Writing great content can help you become a thought leader in your industry. When you inspire others you help drive a new set of behaviours that turn users into brand advocates. And as a result you will see more:
- Users referencing your posts on their own blogs
- Links from publications or presentations at conferences
- More mentions on social media
- More cold or warm email outreach from peers or salespeople (not always good 😜)
- More requests to guest blog or supply content for courses
- Requests for speaking engagements or interviews
The more you inspire users with your content, the more of the above will happen. Which in turn, helps you reach even more people with your content.
Just look at someone like Gary Vaynerchuck, what he is doing with his content currently is simply amazing. He’s inspiring hundreds of thousands of people every week with his shows, videos or quotes on how to do better business. But he portrays it in a way that is real, there’s no easy road, you need to put in the work to see the returns – and you need to work smarter rather than harder.
Here at Gleam we’ve been trying more ways to inspire users with our content. And it can manifest itself in many different forms – like inspiring potential customers to run a campaign based on something they’ve seen us write about, or inspiring someone to write about Gleam because they really enjoyed our post.
Let’s be honest about case studies, most of them are boring and one dimensional. It’s usually a bit of marketing speak mixed with a few quotes from your PR department.
Company Y really helped us achieve our goals this year through smart optimisation of their SomeProduct™ vectors
To me this means that businesses don’t give a shit about the actual content, they just want the case study on their site to provide the social proof that they are working with Company X.
But what if you could make your case studies more interesting? This is something we’ve been trying by making our case studies….less like case studies.
We’ve been testing and following a specific formula with Case Studies to make them more inspiring.
- First have a case study that’s worth talking about
- Have a hook in your headline to make users want to read it
- Back up your headline with actionable content
- Add in actionable tips that readers can do themselves
This approach drives over 5k+ visits a month to our case studies, which drives a lot of signups and interest in our apps.
Monthly Growth Newsletters
I really wish we had started our Growth Newsletters earlier, in the last 9 months we’ve grown from 0 to 10k+ subscribers.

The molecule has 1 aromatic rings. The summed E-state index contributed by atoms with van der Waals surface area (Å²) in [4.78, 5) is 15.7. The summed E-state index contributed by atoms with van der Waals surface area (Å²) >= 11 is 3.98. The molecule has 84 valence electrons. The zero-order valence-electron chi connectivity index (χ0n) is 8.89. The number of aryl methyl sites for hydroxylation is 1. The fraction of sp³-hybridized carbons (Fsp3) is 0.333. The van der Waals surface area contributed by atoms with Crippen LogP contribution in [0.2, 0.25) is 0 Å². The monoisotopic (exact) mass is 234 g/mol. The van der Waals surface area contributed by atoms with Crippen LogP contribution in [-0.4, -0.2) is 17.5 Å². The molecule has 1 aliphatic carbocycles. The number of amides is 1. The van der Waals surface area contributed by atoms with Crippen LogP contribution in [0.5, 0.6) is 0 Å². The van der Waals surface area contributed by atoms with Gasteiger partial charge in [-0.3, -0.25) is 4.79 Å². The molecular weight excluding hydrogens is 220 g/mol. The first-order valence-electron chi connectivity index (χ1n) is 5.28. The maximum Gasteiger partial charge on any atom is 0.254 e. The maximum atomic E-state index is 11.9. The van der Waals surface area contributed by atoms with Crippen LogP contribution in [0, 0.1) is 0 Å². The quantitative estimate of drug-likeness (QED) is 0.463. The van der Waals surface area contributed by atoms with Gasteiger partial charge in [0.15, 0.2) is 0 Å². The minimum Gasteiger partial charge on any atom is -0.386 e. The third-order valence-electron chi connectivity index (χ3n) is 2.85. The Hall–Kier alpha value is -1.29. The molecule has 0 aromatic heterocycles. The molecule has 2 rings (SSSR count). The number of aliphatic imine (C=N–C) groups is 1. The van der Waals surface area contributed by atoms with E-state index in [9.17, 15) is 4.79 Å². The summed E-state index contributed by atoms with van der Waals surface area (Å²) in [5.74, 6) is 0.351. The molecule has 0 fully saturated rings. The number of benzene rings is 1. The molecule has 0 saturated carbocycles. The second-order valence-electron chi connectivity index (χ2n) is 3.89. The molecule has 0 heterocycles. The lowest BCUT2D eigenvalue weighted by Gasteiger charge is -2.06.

Having your own newsletter is a fantastic way to engage with your community. We use it to announce our posts, we write secret posts and tips and we also run private contests that are only open to our members.
Our aim is to make it enjoyable for users to get our posts, to inspire them to try something, or read a certain bunch of posts that inspired us.
We also directly expose the number of users on our list on every page on the blog. The aim here is to show others how many users are signed up to receive our mails, to provide some sort of social proof 💸
Another way to inspire users is to capture them with the right information at the right time.
So when you test one of our example campaigns we instantly send you an email with some guides to help you dive right in and get started.
Strike whilst the iron is hot as they say!
Humans are emotional creatures, we respond differently to certain messaging or triggers. A good marketer can appeal to these emotions to provoke a specific reaction from the reader.
An extremely powerful emotion is envy. Remember when you were a kid and someone brought the latest Transformer or Barbie into class? How bad did you want it?
That emotion never leaves people, why do you think we have such an unhealthy obsession with celebrities?
Users will feel the same about your product if you build something good enough to create envy. Then find a way to tastefully put your branding on it (and charge more to remove the branding).
This drives over 30% of our growth believe it or not. If a brand in a specific industry is the first to start using our product (or new feature), then like clockwork we start seeing their competitors signup.